“First of all, the state police department has been there for about 17 years,” she said. “It’s very visible, and there is very little crime in the area. I’ve met with several business owners and residents, and they also think it’s really key to help keep the crime rate down in the area.”

It’s not only the residents who are concerned with the relocation. Yvonne Sanchez is the owner of Rio Grande Financial, which is located in the same complex as the state police.

“I’ve been here for about a year-and-a-half, and we have an all-female office,” she said. “We just feel more secure with state police in the area.

“Our main concern is crime. We haven’t experienced crime since we’ve been in the building, but I’m afraid that, once they leave, it will happen.”

Sanchez said she is also concerned that, when the state police office moves, people will be unable to find it. “There is absolutely no visibility at the training school,” she said. “It will be diminishing their presence in the community.”

Payne said he understands the concerns regarding the crime rate, but said he couldn’t foresee any major crime rate increase in the area.

“The neighborhood is patrolled and enforced by the local law enforcement,” Payne said. “And, if the crime rate is low, then it shows that the local law enforcement is doing their job.”

Phillip Jaramillo, Los Lunas Village administrator, also said he likes the present location of the state police office. He said he has concerns with the traffic during peak hours on Main Street in front of the hospital and training school property.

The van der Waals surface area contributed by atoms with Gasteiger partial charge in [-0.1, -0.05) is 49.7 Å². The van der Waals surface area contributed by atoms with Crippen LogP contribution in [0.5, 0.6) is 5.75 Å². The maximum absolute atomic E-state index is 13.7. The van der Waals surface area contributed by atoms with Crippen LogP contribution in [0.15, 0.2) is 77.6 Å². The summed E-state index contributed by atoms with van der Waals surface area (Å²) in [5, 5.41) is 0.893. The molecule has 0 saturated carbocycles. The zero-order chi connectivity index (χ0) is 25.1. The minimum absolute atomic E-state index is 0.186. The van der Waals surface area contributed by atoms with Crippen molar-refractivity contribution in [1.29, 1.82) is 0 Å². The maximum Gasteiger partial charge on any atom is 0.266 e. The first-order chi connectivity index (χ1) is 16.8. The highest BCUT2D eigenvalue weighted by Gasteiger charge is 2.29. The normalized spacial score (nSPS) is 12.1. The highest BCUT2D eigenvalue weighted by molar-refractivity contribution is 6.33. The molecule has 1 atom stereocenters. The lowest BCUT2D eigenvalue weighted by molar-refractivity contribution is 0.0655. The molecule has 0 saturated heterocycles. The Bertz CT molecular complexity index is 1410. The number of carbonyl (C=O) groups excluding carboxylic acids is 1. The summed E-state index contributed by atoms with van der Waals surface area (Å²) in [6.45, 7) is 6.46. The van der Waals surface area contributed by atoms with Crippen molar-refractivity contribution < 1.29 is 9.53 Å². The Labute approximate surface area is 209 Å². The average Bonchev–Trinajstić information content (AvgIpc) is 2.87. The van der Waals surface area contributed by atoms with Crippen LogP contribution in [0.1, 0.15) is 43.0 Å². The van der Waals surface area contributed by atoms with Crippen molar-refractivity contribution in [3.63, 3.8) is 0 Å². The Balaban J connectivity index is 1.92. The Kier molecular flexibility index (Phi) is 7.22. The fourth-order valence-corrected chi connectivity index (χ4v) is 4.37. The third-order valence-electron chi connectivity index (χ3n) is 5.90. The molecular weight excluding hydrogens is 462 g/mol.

“We fight the same problems,” he said. “We’re much closer to the bottleneck, but we have created a back way through Don Pasqual, and we’ll make it available to state police.”

Local attorney David Chavez and three other individuals own the office complex where the state police are currently located. Chavez said he bought the building about 10 years ago – several years after the state police started leasing the property.

“I was sent a letter about two weeks ago telling me they were not going to renew their lease,” Chavez said. “The state police had asked me if I could give them additional space for expansion, and I told them I could accommodate for the space. They seemed very pleased and satisfied.”

Chavez, who receives $1,400 a month in rent from the state police, said the money isn’t the reason why he has concerns about the move.

“If they move, that’s their decision – it doesn’t impact me, but it impacts the community and the neighborhood,” he said. “The collateral benefits to the neighborhood are tremendous. Having the presence of a police force in a community is tremendous. We have little to low crime and little to no graffiti.”

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Clara Garcia is the editor and publisher of the Valencia County News-Bulletin.
She is a native of the city of Belen, beginning her journalism career at the News-Bulletin in 1998 as the crime and courts reporter. During her time at the paper, Clara has won numerous awards for her writing, photography and typography and design both from the National Newspaper Association and the New Mexico Press Association.